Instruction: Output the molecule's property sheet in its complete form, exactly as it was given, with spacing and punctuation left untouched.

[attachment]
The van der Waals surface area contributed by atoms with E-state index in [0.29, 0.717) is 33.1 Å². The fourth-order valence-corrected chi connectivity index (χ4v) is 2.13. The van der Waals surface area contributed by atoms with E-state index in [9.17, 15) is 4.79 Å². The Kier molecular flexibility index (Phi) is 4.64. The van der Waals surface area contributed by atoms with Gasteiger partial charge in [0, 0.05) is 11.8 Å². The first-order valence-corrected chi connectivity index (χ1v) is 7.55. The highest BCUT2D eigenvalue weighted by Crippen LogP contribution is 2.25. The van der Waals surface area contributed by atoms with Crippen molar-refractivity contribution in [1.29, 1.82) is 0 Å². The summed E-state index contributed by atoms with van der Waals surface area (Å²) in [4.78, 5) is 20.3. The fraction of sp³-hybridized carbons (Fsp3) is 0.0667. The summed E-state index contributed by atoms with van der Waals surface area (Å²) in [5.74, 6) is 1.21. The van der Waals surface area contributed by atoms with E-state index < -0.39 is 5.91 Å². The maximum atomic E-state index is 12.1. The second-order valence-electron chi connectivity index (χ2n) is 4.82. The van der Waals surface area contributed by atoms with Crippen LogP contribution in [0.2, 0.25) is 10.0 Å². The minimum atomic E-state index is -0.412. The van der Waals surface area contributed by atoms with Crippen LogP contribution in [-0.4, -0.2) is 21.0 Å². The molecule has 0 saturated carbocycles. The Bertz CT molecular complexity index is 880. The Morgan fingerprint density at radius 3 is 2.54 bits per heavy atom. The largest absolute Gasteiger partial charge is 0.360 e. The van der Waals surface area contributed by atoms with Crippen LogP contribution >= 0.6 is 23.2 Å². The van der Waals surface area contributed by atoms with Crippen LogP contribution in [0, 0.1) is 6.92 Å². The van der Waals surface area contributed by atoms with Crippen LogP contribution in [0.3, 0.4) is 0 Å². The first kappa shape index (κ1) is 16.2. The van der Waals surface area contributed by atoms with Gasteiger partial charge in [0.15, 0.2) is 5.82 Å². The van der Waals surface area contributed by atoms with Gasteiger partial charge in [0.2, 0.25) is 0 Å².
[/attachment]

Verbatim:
The van der Waals surface area contributed by atoms with E-state index in [0.29, 0.717) is 33.1 Å². The fourth-order valence-corrected chi connectivity index (χ4v) is 2.13. The van der Waals surface area contributed by atoms with E-state index in [9.17, 15) is 4.79 Å². The Kier molecular flexibility index (Phi) is 4.64. The van der Waals surface area contributed by atoms with Gasteiger partial charge in [0, 0.05) is 11.8 Å². The first-order valence-corrected chi connectivity index (χ1v) is 7.55. The highest BCUT2D eigenvalue weighted by Crippen LogP contribution is 2.25. The van der Waals surface area contributed by atoms with Crippen molar-refractivity contribution in [1.29, 1.82) is 0 Å². The summed E-state index contributed by atoms with van der Waals surface area (Å²) in [4.78, 5) is 20.3. The fraction of sp³-hybridized carbons (Fsp3) is 0.0667. The summed E-state index contributed by atoms with van der Waals surface area (Å²) in [5.74, 6) is 1.21. The van der Waals surface area contributed by atoms with E-state index < -0.39 is 5.91 Å². The maximum atomic E-state index is 12.1. The second-order valence-electron chi connectivity index (χ2n) is 4.82. The van der Waals surface area contributed by atoms with Crippen LogP contribution in [0.2, 0.25) is 10.0 Å². The minimum atomic E-state index is -0.412. The van der Waals surface area contributed by atoms with Crippen LogP contribution in [-0.4, -0.2) is 21.0 Å². The molecule has 0 saturated carbocycles. The Bertz CT molecular complexity index is 880. The Morgan fingerprint density at radius 3 is 2.54 bits per heavy atom. The largest absolute Gasteiger partial charge is 0.360 e. The van der Waals surface area contributed by atoms with Crippen LogP contribution >= 0.6 is 23.2 Å². The van der Waals surface area contributed by atoms with Crippen LogP contribution in [0, 0.1) is 6.92 Å². The van der Waals surface area contributed by atoms with Crippen LogP contribution in [0.3, 0.4) is 0 Å². The first kappa shape index (κ1) is 16.2. The van der Waals surface area contributed by atoms with Gasteiger partial charge in [0.15, 0.2) is 5.82 Å². The van der Waals surface area contributed by atoms with Gasteiger partial charge in [0.2, 0.25) is 0 Å².